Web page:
First, IN MY DEFENSE…this photo makes me look like I was an intern in 1986, if you look at that computer. In all reality, everything in our PBS station was from 1986, even though it was 2005. I am not that old. That was a crochety computer even then.
Anyway…the other day we were at Schreiner University in Kerrville listening in on some classes and playing the coffee house series at the student union that night. One of the super nice frat guys that helped set up chairs asked, “How do you get to be a tour manager?” I said, “Work really hard for free for a long time.” In other words, make yourself an intern.
Josh, my fellow KNME intern, now works full time there. He does their social media, a job that didn’t even exist when we interned in the prehistoric ages of 2005. In fact, we invited the first ever blogger guest to appear on In Focus, the local show we worked on. Our overlords at the time said, “Blogger? What type of respectable news source is a blog?” We won and the blogger appeared on the show. Turns out we were so right. (Her name is Chantal Foster, she started Duke City Fix, the best ABQ blog around ifyouaskme).
So Josh worked for free at KNME and landed a sweet job. I worked for free selling t-shirts and carrying stuff into venues, which after a while naturally turned into more stuff, which after a while allowed me to acquire enough skill that made what I do…reimbursable.
Now I work with Team SG and Rubicon Artist Development, and a big part of my job is social media…but with a focus of building a community with social media as the means of collecting and maintaining that community. The other night I was one some tangent driving home from a show, as I am wont to do, and I estimated that I have been studying social media for about 7 years now and actively using it to engage people online for a purpose for at least 4. That’s a long time in internet years.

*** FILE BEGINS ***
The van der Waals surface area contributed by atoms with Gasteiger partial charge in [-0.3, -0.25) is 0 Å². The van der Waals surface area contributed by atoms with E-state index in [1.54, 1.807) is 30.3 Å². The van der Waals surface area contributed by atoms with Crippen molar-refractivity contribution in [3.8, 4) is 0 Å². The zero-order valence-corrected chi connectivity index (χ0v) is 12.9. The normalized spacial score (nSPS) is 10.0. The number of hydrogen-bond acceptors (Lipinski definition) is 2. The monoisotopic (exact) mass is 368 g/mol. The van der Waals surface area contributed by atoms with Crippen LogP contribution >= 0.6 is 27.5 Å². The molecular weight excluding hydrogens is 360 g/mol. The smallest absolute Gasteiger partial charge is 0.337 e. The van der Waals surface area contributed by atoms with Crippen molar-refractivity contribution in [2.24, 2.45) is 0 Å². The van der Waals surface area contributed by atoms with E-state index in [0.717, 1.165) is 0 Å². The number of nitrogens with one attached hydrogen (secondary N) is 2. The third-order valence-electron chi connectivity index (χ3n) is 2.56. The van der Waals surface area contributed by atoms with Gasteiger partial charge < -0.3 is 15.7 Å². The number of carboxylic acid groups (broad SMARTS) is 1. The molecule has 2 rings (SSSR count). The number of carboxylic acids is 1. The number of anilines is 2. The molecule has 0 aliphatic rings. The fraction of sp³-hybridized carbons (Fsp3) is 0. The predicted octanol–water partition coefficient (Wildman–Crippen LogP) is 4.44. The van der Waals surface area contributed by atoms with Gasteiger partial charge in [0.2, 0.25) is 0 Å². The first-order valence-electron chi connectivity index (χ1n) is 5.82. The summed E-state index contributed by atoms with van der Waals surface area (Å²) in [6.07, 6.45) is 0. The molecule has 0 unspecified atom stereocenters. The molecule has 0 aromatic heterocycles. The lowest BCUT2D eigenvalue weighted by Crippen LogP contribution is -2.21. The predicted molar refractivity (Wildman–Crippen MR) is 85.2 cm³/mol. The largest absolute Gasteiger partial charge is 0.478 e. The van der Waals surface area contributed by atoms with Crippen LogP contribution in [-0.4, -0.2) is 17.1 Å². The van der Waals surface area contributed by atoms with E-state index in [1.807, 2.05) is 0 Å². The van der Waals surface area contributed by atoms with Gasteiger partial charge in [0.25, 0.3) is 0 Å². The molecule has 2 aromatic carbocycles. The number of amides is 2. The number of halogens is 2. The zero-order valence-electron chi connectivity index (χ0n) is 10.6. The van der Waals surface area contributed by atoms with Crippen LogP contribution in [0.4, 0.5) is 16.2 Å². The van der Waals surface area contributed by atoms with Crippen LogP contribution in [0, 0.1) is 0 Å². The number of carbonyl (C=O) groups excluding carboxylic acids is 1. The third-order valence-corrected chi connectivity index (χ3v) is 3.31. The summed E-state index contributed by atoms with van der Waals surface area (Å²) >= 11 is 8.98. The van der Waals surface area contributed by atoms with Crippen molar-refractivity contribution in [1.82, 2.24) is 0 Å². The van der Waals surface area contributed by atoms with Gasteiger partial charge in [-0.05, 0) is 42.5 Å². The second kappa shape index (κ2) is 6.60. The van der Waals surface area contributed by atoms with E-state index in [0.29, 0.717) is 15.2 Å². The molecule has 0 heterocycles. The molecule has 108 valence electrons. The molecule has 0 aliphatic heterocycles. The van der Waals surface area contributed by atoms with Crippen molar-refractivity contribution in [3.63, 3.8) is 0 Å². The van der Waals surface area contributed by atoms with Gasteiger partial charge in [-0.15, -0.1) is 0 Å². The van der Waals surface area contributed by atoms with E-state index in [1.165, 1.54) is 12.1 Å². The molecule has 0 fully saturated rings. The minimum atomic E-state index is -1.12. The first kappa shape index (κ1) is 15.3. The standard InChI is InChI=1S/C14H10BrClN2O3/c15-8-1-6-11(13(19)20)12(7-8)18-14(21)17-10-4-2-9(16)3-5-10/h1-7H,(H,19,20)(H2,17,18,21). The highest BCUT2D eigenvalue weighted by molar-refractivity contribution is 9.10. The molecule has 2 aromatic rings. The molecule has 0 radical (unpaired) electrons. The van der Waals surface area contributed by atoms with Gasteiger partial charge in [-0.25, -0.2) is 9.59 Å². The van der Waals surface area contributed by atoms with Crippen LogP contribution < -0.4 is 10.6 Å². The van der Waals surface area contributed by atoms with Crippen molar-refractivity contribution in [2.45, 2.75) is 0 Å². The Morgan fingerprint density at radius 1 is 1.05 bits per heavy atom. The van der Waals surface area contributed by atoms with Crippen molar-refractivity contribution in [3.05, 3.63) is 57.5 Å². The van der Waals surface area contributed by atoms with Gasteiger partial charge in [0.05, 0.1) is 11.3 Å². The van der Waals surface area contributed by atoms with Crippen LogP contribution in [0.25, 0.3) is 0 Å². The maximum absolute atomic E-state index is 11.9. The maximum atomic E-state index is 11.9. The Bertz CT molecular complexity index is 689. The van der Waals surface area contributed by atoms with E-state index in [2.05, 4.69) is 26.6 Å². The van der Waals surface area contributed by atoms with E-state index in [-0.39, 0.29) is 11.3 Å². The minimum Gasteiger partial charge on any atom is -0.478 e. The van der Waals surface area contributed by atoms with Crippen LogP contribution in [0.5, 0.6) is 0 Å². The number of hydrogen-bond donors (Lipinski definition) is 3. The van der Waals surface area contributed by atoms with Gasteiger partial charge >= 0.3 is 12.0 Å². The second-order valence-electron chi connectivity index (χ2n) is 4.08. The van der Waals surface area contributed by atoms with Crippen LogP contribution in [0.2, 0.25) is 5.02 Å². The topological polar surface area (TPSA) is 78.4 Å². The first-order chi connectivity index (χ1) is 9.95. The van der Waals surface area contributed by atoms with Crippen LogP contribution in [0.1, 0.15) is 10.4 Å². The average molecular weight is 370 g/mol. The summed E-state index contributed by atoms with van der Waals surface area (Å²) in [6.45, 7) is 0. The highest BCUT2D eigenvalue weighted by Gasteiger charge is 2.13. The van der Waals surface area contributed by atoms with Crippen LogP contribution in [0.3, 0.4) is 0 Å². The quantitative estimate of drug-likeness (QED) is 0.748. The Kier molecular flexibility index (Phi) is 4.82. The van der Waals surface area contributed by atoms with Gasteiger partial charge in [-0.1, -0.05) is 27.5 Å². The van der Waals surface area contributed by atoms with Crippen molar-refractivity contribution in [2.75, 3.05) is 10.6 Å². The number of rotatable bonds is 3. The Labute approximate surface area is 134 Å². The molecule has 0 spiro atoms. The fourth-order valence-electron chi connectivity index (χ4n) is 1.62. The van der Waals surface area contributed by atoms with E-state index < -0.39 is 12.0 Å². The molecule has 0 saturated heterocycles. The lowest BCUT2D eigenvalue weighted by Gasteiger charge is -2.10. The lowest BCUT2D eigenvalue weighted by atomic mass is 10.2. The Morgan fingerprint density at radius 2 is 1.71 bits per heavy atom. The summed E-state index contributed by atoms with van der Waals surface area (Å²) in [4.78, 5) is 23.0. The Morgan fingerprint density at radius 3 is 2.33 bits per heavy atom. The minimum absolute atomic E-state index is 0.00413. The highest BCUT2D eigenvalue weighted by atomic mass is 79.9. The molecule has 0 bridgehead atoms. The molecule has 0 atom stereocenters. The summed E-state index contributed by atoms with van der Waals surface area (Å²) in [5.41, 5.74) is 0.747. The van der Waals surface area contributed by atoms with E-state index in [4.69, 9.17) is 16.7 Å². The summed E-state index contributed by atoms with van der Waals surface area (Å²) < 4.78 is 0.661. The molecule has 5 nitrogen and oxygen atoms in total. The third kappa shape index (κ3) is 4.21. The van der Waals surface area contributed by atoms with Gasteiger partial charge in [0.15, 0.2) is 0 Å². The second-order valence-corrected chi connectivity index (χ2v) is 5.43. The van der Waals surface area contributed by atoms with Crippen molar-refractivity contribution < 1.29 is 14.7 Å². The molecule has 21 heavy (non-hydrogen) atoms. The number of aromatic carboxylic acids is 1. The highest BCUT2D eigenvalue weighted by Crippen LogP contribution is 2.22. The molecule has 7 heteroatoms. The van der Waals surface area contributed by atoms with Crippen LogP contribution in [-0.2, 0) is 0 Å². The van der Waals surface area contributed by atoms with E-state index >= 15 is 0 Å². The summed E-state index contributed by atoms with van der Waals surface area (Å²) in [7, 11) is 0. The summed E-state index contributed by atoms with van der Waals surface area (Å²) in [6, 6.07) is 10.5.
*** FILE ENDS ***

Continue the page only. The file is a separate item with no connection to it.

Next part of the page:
All that experience, in which I worked for free, is now parlaying into paid time in forming useful and profitable online presences for the organizations I work with. It takes a lot of try, fail, and try again to get to a point where I feel comfortable calling myself knowledgeable about anything…and then something new breaks through and I start learning all over again.
The point is, I guess, to value your time. This goes both ways…value your time so that you get paid for what you do. However, if you’re drawn to something but are in the beginning stages of it, value your learning time. Sometimes the internship is the best doorway to bigger and better.